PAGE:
“The gift of Truth excels all (other) gifts.
The flavour of Truth excels all (other) flavours.
The pleasure in Truth excels all (other) pleasures.
He who has destroyed craving overcomes all sorrow.”— Dhammapada 354
Due to a (previously written about) major interest in truth, I answered the call to read a Sutta at Beth Upton’s full moon gathering today. Each of these monthly online get-togethers explores a different topic and offers “a chance to deepen our connections with each other through group meditation and Dhamma discussion.” I considered a Jataka tale featuring goblins. But it is too long. Here’s the takeaway though:
When he had thus exhorted the disciples, the Blessed One said,—“So too in times past, disciples, the men who jumped to the fatuous conclusion that what was no refuge was a real refuge, fell a prey to goblins in a demon-haunted wilderness and were utterly destroyed; whilst the men who clave to the absolute and indisputable truth, prospered in the selfsame wilderness.”— from the Apannaka Jataka https://suttacentral.net/ja1/en/chalmers
I read the Smaller Discourse on Quarreling (included below).
Here I roughly rehash the two main questions we explored:
- What hinders us from truth?
- What can help bring more awareness to our relationship with truth?
I did not get around to exploring these four words from the Metta Sutta:
“Let none deceive another . . .”— Metta Sutta
Does this line mean action should be taken to prevent deception? If so, how and to what extent? (Deception often happens as protection or retribution, btw)
Other potential questions of interest:
- How much truth revealing is needed in any moment (of interaction)?
- What if you didn’t mean to fool someone?
(And for those often identifying with feelings) there is the practice of feeling into the truth of something
Each attached to their own views,
They dispute, and the experts say,
“Whoever knows this understands the Dhamma,
Whoever rejects it is imprefect.”
Arguing like this, they disagree, saying
“My opponent is a fool, and is no expert”
Which of these doctrines is the truth,
Since all of them say they are experts?
If by not accepting another’s teaching
One became a fool of debased wisdom
Then, honestly, all are fools of debased wisdom,
Since all are attached to views.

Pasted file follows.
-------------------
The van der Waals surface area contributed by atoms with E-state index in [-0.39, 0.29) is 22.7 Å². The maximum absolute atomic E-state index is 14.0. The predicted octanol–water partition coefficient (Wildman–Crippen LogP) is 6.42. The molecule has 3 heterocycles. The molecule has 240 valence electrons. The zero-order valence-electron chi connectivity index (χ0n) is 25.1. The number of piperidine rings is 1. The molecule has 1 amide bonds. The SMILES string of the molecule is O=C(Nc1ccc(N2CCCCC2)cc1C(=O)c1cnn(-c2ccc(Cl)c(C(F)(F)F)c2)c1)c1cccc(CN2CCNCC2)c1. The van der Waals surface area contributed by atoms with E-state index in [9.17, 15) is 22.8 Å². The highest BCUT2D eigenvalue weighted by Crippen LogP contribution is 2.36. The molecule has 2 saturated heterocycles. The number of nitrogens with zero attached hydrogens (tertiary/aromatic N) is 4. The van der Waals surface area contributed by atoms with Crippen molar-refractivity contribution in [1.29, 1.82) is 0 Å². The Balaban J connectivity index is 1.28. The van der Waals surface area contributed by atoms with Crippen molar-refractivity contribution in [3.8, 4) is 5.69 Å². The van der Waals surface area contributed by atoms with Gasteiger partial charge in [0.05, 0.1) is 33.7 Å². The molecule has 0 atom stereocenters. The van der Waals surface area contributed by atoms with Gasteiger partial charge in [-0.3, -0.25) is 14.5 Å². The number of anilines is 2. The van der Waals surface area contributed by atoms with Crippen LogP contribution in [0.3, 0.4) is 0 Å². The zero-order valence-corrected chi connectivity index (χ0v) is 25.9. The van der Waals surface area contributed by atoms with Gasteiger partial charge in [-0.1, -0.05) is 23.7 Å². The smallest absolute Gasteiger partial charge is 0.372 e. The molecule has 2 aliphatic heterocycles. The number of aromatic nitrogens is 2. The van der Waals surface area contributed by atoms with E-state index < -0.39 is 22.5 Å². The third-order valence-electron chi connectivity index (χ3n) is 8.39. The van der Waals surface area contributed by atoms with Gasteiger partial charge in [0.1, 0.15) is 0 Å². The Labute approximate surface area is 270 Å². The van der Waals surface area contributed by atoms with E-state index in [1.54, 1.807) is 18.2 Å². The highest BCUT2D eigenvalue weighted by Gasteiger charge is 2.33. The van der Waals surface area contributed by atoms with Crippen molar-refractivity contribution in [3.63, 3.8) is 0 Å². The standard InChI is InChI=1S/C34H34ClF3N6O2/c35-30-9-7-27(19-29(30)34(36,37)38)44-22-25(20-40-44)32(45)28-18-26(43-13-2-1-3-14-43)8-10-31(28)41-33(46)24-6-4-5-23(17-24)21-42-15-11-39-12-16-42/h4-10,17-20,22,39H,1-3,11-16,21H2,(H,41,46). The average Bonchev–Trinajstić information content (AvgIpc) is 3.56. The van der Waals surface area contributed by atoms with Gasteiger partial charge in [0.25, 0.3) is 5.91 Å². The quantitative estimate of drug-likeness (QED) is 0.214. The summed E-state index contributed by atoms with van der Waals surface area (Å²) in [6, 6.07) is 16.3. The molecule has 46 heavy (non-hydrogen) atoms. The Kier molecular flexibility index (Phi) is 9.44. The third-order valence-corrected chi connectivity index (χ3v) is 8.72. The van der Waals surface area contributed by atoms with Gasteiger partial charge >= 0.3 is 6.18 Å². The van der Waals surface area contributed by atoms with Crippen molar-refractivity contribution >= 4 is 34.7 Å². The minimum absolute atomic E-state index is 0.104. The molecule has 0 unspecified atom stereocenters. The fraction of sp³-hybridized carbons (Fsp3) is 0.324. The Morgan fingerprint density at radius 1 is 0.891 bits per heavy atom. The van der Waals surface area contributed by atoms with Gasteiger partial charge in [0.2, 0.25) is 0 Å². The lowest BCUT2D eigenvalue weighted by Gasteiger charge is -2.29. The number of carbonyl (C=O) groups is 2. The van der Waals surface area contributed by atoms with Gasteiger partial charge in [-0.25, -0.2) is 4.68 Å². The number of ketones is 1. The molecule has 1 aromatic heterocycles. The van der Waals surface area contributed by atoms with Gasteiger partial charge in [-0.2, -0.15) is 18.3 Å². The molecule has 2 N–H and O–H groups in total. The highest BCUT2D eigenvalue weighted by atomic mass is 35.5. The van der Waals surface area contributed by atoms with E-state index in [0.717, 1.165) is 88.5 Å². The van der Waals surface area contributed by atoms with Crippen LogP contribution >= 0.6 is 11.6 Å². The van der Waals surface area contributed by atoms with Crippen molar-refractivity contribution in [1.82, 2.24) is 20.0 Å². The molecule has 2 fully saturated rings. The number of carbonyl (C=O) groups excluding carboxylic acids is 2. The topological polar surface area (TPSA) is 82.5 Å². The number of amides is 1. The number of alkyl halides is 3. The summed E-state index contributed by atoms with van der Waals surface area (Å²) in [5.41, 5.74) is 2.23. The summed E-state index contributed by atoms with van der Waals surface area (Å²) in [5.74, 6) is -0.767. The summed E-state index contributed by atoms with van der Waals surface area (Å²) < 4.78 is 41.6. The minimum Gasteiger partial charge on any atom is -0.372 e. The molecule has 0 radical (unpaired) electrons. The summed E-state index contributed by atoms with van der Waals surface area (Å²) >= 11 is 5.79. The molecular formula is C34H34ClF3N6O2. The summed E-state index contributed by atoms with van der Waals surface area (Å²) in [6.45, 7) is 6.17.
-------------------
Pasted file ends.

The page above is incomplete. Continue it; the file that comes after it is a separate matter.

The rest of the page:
But if people are washed by their own views,
With pure wisdom, experts, thoughtful,
Then none of them has debased wisdom,
For their views are perfect.
I don’t say, “This is how it is”,
Like the fools who oppose each other.
Each of them makes out that their view is the truth,
So they treat their opponent as a fool.
What some say is the truth,
Others say is false.
So they argue, disagreeing;
Why don’t the ascetics teach one truth?
Indeed the truth is one, there’s not another,
about this the One who Knows
does not dispute with another,
but the Samaṇas proclaim their varied “truths”
and so they speak not in the same way.
Why do they speak such varied truths,
these so-called experts disputatious—
Are there really many and various truths
Or do they just rehearse their logic?
Indeed, there are not many and varied truths
differing from perception of the ever-true in the world;
but they work upon their views with logic:
“Truth! Falsehood!” So they speak in dualities.
Based on what is seen, heard,
On precepts and vows, or what is cognized,
They look down on others.
Convinced of their own theories,
pleased with themselves,
They say, “My opponent is a fool, no expert.”
They consider themselves expert for the same reasons
That they despise their opponent as a fool.
Calling themselves experts, they despise the other,
Yet they speak the very same way.
And since perfected in some extreme view,
puffed with pride and maddened by conceit,
he anoints himself as though the master-mind,
likewise thinking his view’s perfected too.
If their opponent says they are deficient,
They too are of deficient understanding.
But if they are wise and knowledgeable,
Then there are no fools among the ascetics.
“Anyone who teaches a doctrine other than this,
Has fallen short of purity and perfection.”
This is what followers of other paths say,
Passionately defending their very different views.
“Here alone is purity,” so they say,
“There is no purity in the teachings of others.”
This is what followers of other paths strongly assert,
Each entrenched in their own different path.
Strongly asserting their own path,
What opponent would they take to be a fool?
They would only bring trouble on themselves
By calling an opponent a fool of impure teachings.
Convinced of their own theories,
Comparing others to oneself,
They get into more disputes with the world.
But by leaving behind all theories,
They don’t have any problems with the world.